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Thread: A knife for terrines

  1. #1
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    A knife for terrines

    I'm starting a new job, and I'll be on the cold starter section. Terrines, galantines and ballontines galore. I figure its an excuse to get a new knife, as I only really have gyutos and a CCK. I was thinking maybe a 210 petty/suji could be good, but I dunno if I want something longer/shorter. More than anything, the cuts need to be straight. When I was on my trial, the guy on the section now was getting ridden something horrid for his wonky cuts, lol. Anyone have an input for me?

    Carbon is fine, budget is variable, hopefully under 300$. I'm a leftie too, so I do struggle getting straight cuts with a bias blade.

  2. #2
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    I'd go serrated. Not at all cool I know, but something Super Slicer esque would work for me.

  3. #3
    I've never seen anyone use a serrated on terrines. I'd think it would mess up the cut/aesthetics? I don't know though

    A 210 petty is a little too short for the job IMO and most tend to be really thin - which makes 'em cut great but also gives it more flex making it harder for a straight cut. I find it easier it get quick, consistent straight cuts with larger blades anyways - & not too much pressure, which will mess up the look.

    If there's room on your station I'd get a 270mm suji. Maxim has a nice looking Itinomonn 270mm now but it might be a little over your budget.

    For sheer budget consideration, I'd get a Victorinox 12in slicer. It's what I've seen used on terrines on most cold stations.

  4. #4
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    Would having a 270 suji be that different from a 270 gyuto? Wouldn't a serrated steer me in the cut, being a lefty? And a quick one on technique.. Should I be using one long push or pull draw, rather than a sawing motion? My first thought on the serrated was that it would mark the produce..

  5. #5
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    I have no idea about the foods you're cutting, but when I cut meat and wider vegetables; serrated knives leave striations and sawing leaves back-and-forth striations with any knife.
    In my opinion you will want a non-serrated blade which will let you make the cut in one stroke. A wider knife will give you more friction and pulling on the sides, which can damage your product and slow you down. I am temped to recommend a 270 left handed fuguhiki. I think you could overcome any steering with some practice. A yanagi would be even more prone to steering I imagine. If you want to keep it more mainstream, then a 270 suji would do well too, although it wouldn't be as fine tuned to the type of slices you will be making, imo.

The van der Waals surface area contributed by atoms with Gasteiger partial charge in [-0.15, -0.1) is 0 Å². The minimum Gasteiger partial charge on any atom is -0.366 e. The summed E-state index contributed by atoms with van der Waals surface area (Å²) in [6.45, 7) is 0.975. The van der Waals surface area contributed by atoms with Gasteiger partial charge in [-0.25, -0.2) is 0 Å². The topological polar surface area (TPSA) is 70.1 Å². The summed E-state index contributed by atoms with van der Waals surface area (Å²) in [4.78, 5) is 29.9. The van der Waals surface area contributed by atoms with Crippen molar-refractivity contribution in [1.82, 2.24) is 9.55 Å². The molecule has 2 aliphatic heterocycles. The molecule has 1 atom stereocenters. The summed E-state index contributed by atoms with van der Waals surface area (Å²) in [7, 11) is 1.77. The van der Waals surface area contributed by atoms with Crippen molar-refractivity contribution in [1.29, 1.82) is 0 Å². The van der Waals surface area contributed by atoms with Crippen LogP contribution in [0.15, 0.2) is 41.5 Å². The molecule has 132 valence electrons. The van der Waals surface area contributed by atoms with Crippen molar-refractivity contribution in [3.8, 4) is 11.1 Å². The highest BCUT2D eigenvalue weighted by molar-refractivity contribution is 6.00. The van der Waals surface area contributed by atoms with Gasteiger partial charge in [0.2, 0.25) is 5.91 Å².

6. #6
    A sawing motion (or heavy pressure/with a dull blade) is exactly what you don't want to do. Cutting terrines is all about having a clean, even cut, so you can see the layers/ingredients. You don't want to smash it or saw it.

    Think like how you'd cut sashimi - you want to start towards the heel of the knife and in one motion, slice through towards the tip. Not using too much pressure but instead letting the knife do the work.

    Another carbon option would be the Misono Swedish series. If you don't mind the reactivity or dragon.. Thin but not as much flex as the laser sujis

  7. #7
    Senior Member stevenStefano's Avatar
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    I'd try a 270 or 300 suji. It's not as tall as a gyuto so there should be less resistance when you're cutting. Misono Swedish would be within your budget. I'd probably go for a Carbonext suji actually if I were you, they're great value and I believe you can get lefty versions for not much more
    "There are 2 mistakes one can make along the road to truth...not going all the way and not starting"

  8. #8
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    I like my masamoto ks for terrines the profile is great.

  9. #9
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    Terrines-You need a sharp thin knife.If made in a rectangle mold,I like a 270mm slicer.A damp towel on the board to wipe the blade.I have even put boiling water in a tall metal container to dip the knife.

    On the cheap you can get a Forschner ham slicer 12",A good reasonable blade is the Fujiwara FKH(carbon)270mm Suji.You can get higher end carbon sugi main thing it is thin.Thin carbons razor sharp =good terrine knives.

  10. #10
    Quote Originally Posted by jai View Post
    I like my masamoto ks for terrines the profile is great.
    Same thing I was thinking. Long blade, thin behind the edge but not very tall with a nice heft to it, like JDA said start at the back of the product at the heel and with light pressure pull and drop through it in one motion.

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